Labour and the Tories both think they'll lose 2015 and they can't both be right

The mood in each camp is downbeat and introspective, but “Sorry we blew it last time" isn't the kind of slogan that wins elections

Share

The deep pessimism in the Conservative Party takes some getting used to. Not so long ago Conservatives won elections with their eyes closed. They knew how to win and how electorally formidable they were. In marked contrast, when I spoke to some of those who attended the much-reported ConservativeHome conference at the weekend, I was struck above all by their pessimism. They assumed the next election was lost.

Between sessions, some asked me for my prediction, too. I suggested that, like the 1970s, we were probably in hung parliament territory, with Labour the biggest party. During each conversation, I assumed I would be admonished for predicting a small Labour win rather than a Conservative victory. Each time, the various Conservative activists responded by saying something along these lines: “A hung parliament? No way. Labour will win a big majority.” One put it to me more emphatically: “Labour are in for 10 years.” Admittedly, they were speaking after Lord Ashcroft had given an authoritative presentation on his latest polling of marginal seats, which pointed to a substantial Labour victory. Still, I did not speak to a single person at the conference who thought the Conservatives would win an overall majority, although from the platform some ministers tried to be more upbeat.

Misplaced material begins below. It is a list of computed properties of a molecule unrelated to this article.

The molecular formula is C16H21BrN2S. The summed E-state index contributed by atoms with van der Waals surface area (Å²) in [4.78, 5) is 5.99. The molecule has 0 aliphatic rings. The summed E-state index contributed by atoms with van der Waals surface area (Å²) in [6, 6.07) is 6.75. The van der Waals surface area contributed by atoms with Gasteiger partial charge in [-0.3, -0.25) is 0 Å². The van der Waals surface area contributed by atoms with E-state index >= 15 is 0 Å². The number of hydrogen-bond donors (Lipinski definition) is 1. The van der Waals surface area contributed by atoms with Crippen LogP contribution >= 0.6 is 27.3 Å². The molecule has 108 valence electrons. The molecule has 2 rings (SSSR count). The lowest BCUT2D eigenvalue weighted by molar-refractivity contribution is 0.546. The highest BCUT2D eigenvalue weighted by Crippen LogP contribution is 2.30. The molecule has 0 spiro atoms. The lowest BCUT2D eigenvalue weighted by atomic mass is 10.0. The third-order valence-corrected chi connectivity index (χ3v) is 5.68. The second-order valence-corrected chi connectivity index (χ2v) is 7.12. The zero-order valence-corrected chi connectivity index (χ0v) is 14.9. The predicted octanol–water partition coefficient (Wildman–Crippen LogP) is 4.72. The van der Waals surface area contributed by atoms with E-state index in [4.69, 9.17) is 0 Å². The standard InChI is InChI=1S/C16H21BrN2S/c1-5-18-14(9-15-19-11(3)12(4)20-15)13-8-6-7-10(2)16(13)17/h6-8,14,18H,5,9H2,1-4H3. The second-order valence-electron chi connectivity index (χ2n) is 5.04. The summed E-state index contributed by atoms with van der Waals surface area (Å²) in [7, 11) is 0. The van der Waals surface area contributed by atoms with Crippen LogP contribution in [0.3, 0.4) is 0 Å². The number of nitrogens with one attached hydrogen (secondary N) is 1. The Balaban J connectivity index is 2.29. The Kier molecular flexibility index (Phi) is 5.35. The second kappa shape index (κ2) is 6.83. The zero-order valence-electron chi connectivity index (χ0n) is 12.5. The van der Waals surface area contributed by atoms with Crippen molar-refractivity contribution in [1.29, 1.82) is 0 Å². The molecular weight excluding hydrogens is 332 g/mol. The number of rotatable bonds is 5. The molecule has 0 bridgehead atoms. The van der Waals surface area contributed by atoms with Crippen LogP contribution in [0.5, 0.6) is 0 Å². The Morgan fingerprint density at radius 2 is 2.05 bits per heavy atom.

This is the context in which Theresa May and others are suddenly seen as future leaders. In the darkness, a party clings to a hope that someone might find a route away from what they fear might be another long period of opposition. They chose two leaders, David Cameron and George Osborne, who were too young, inexperienced and ideologically outdated to rise to the current, epic challenges of leadership, and they now wonder what to do next. May delivered a solid, wide-ranging address at the conference. It was reported as if it were a route map to the Promised Land, largely because she is not Cameron or Osborne. She would be another throw of the dice, although no one I spoke to at the conference thought it likely that any dice would be thrown before the election.

This febrile mood, in a Conservative Party finally conducting an internal debate on the future of a centre right party, is a gift to Labour, not least because the pessimism is not irrational. The Conservative Party faces the nightmare of strong Ukip showing at the election with the Liberal Democrats performing well in target seats in the South.